The Property Tax Merry-Go-Round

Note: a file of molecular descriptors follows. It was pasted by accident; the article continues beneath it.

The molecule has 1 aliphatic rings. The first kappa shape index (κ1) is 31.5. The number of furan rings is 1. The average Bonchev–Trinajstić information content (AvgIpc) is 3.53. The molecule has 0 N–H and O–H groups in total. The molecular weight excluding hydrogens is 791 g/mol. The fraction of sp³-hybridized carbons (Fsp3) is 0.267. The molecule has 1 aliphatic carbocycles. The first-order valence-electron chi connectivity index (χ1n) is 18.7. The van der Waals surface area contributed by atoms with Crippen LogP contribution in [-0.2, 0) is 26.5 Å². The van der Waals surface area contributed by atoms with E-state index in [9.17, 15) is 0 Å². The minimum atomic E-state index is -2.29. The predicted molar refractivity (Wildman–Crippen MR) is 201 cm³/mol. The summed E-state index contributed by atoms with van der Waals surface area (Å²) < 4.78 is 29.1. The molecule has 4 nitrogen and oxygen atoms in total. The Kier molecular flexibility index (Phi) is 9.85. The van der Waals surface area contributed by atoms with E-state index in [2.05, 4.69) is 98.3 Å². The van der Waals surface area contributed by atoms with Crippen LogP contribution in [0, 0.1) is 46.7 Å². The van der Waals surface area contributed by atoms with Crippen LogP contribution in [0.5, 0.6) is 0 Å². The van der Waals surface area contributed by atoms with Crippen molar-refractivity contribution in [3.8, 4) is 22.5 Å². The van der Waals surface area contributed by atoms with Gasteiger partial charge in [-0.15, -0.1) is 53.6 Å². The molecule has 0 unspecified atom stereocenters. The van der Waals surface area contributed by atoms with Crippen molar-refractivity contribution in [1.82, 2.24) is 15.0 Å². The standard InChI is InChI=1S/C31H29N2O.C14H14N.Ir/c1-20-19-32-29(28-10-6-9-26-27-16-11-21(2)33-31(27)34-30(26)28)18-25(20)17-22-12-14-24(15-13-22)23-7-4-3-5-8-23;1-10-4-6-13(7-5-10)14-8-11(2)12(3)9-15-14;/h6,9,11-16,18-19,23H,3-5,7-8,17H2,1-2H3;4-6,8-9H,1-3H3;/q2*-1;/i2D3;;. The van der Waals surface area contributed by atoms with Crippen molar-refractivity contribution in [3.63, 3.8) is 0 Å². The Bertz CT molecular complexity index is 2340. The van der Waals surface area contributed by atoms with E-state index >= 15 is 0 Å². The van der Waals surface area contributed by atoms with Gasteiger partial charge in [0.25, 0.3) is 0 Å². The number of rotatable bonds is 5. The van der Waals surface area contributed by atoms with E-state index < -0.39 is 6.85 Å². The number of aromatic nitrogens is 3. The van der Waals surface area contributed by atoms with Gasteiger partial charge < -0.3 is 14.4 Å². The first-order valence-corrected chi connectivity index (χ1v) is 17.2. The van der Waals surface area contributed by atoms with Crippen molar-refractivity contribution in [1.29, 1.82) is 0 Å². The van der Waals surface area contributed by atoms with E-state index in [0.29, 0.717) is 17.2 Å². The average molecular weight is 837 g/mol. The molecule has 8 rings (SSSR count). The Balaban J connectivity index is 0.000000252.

<div class="body"><p>It’s no surprise that taxpayers’ heads are spinning after receiving their tax bills. The Cook County property tax system falls under the jurisdiction of three separate departments headed by elected county officials. These departments must ?try to coordinate with one another to manage requests from 497 different taxing districts in a process that takes almost 2 years to complete.</p><p>With so many moving parts it’s nearly impossible for an ordinary taxpayer to differentiate the roles of each department and equally impossible for taxpayers to determine where to raise their concerns. The complex nature of the taxing system also allows politicians to exploit the system. Yet, as politicians continue to claim that they seek to make the system more transparent, the tax burden on citizens continues to get worse. The following is a quick guide to understanding how your tax bill is developed.</p><p>There are 6 steps in the property tax cycle: the first three determine the allocation of the tax burden amount to property owners, the last three determine the total amount of property tax to be allocated to the property owners through services. The beginning and later steps run concurrently.</p><p><b>STEP 1: ASSESSMENT</b></p><p>This first—and most misunderstood—step is the yearly mailing of notices to property owners indicating the value of the property. The Assessor’s office, soon to be headed by Fritz Kaegi, determines the “fair share” of the total burden in a taxing district by assigning value for each property. The assessor does NOT determine the amount of your tax bill.</p><p>The Assessor’s office is essentially a mass appraiser for all the property in the County. Cook County is the second-most populous county in the US, where the assessor appraises one-third of the 1.8 million parcels of land once every year in the triennial.</p><p>Unlike other counties where an assessor actually visits and views properties for changes and property conditions, The Cook County Assessor employs a computer-assisted mass appraisal technique that uses three to five years of sales data to value residential properties. Because of the impersonal nature of the mass appraisal technique, inequitable assessments are inevitable.</p><p><b>STEP 2: REVIEW</b></p><p>This is the homeowner’s opportunity to dispute their assessed value or “fair share” of the tax burden. The most common and successful complaint is the argument of lack of uniformity as compared to other properties in a given neighborhood. Others include over-valuation and property description errors.</p><p>There are two main opportunities to review and contest the assessed value. The first is at the township, which begins when the assessment notices are mailed and ends 30 days later. The second is at the Cook County Board of Review which typically takes place 5-6 months after the township review.</p><p><b>STEP 3: EQUALIZATION</b></p><p>Illinois law requires that all property in a given county must be assessed at 33 1/3% of the market value. Since Cook County ONLY assesses residential property at 10%, this multiplier is applied to compensate for the special classifications and for other valuations abnormalities. This is not something a taxpayer can fight per se.</p><p><b>STEP 4: LEVY</b></p><p>A levy is the amount of money a taxing district requests from taxpayers. Most Cook County taxing districts submit their annual levy to the Cook County Clerk by the last Tuesday in December.</p><p>Districts must follow the Truth in Taxation Law requiring public notice and a hearing if the proposed levy increases by more than 5.0% from the previous year’s extension. There were roughly 500 taxing districts requesting money from Cook County taxpayers in 2019.</p><p><b>STEP FIVE: EXTENSION</b></p><p>Extension is the act of creating and applying the tax rates. This duty falls to the Cook County Clerk’s office, which is led by David Orr. Orr happens to be the longest serving elected official in Cook County.</p><p>Tax Rates are computed by dividing a taxing districts levy by the total EAV (taxable amount) of all parcels of property in the taxing districts. There is an inverse relationship between the tax base and the tax rate. Example: When the tax base (EAV) decreases, the tax rate will increase; even if the tax levy doesn’t change.</p><p><b>STEP SIX: COLLECTION AND DISTRIBUTION</b></p><p>The county treasurer, headed by Maria Pappas, prepares property tax bills, receives payments and distributes taxes to the local government.</p><p>The Treasurer also conducts the sales of tax liens for nonpayment. The tax liens are structured as a reverse auction in which the starting bid willing to purchase the lien is 18% of the tax due, then gradually decreases until a winning bidder purchases the lien. In the past, delinquent bills had a grace period of 12 months before being held at auction by the Treasurer, this year delinquent payments had only an 8-month grace period.</p></div>